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Source link: http://archive.mises.org/12799/on-chapter-1-of-kleins-new-book/

On Chapter 1 of Klein’s New Book

May 25, 2010 by

In Chapter 1 of The Capitalist and the Entrepreneur (available for purchase and as a PDF download), Peter Klein relates some Austrian and “Austrian-friendly” contributions to the theory of the firm: specifically to the understanding of what determine the extent of a firm. What factors play a role in the “make or buy” decision? Should we make widget X in-house (thereby extending the firm), or should we just buy it off the market (thereby limiting the extent of the firm)?

Most textbook analyses of the firm consider the question to be primarily a matter of technological trade-offs. But, in 1937, economist Ronald Coase introduced an entirely different way of looking at the issue. Coase introduced the “transaction cost” approach to analyzing the firm, which Professor Klein summarizes very clearly:

“The market mechanism entails certain costs: discovering the relevant prices, negotiating and enforcing contracts, and so on. Within the firm, the entrepreneur may be able to reduce these “transaction costs” by coordinating these activities himself. However, internal organization brings another kind of transaction cost, namely problems of information flows, incentives, monitoring, and performance evaluation. The boundary of the firm, then, is determined by the tradeoff, at the margin, between the relative transaction costs of external and internal exchange. In this sense, firm boundaries depend not only on technology, but on organizational considerations; that is, on the costs and benefits of contracting.”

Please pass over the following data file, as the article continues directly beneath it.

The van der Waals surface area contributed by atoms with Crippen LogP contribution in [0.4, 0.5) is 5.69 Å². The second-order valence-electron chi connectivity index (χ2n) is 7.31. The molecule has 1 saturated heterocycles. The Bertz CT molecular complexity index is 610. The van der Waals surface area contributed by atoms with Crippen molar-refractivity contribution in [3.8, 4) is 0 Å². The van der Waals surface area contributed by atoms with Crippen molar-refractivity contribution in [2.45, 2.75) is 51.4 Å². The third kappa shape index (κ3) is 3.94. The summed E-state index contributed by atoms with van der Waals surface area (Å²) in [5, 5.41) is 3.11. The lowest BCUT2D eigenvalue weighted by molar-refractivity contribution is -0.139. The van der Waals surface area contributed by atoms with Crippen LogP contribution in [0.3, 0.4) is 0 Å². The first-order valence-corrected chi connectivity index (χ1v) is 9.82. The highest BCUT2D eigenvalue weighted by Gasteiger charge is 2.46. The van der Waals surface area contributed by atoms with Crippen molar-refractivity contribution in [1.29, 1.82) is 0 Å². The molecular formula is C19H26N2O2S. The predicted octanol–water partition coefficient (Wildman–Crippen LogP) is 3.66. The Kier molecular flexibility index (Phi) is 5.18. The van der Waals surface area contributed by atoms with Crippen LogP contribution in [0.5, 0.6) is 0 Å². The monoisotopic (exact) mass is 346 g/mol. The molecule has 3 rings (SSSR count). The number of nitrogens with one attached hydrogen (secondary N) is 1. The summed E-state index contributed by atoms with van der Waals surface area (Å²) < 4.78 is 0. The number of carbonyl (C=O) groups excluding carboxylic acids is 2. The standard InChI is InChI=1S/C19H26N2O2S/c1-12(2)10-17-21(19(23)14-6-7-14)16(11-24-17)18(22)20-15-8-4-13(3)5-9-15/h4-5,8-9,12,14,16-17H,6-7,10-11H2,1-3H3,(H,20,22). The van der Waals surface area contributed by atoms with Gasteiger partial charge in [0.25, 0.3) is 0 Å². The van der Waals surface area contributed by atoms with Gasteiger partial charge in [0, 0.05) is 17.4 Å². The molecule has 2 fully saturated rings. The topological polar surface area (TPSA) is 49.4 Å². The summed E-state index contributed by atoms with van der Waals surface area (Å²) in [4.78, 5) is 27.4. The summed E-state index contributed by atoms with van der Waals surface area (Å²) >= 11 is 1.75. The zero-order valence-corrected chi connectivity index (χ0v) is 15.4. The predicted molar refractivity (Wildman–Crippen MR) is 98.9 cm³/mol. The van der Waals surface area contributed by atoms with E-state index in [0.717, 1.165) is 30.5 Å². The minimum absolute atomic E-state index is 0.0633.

Klein then tells us how the Austrians introduced another downside to extending “internal organization” which places an upper limit on the extent of a firm: the calculation problem. In the socialist calculation debate, Ludwig von Mises demonstrated how market prices for factors of production are necessary for economic calculation, which in turn is necessary for the really efficient allocation of resources. Therefore, any socialist commonwealth must suffer from a severe “calculation problem”, because market prices for the means of production cannot exist without private ownership of those means.

Murray N. Rothbard extended Mises’ analytical framework, by explaining how firms, in deciding upon optimal internal factor-of-production allocations, are dependent on prices set by external markets for those factors of production. Therefore, if a firm “vertically integrates” to the extent that it starts to completely subsume whole markets for its factors, it will start to suffer from calculation problems with regard to those factors.

This analysis proves that the anti-capitalist bogeyman of The Sole Supreme Firm (as exemplified in the film Wall-E in the form of the Wal-Mart parody “Buy’N Large”) is just as much of a phantom as is the successful socialist commonwealth. As Gennady Stolyarov II wrote in his review of Wall-E: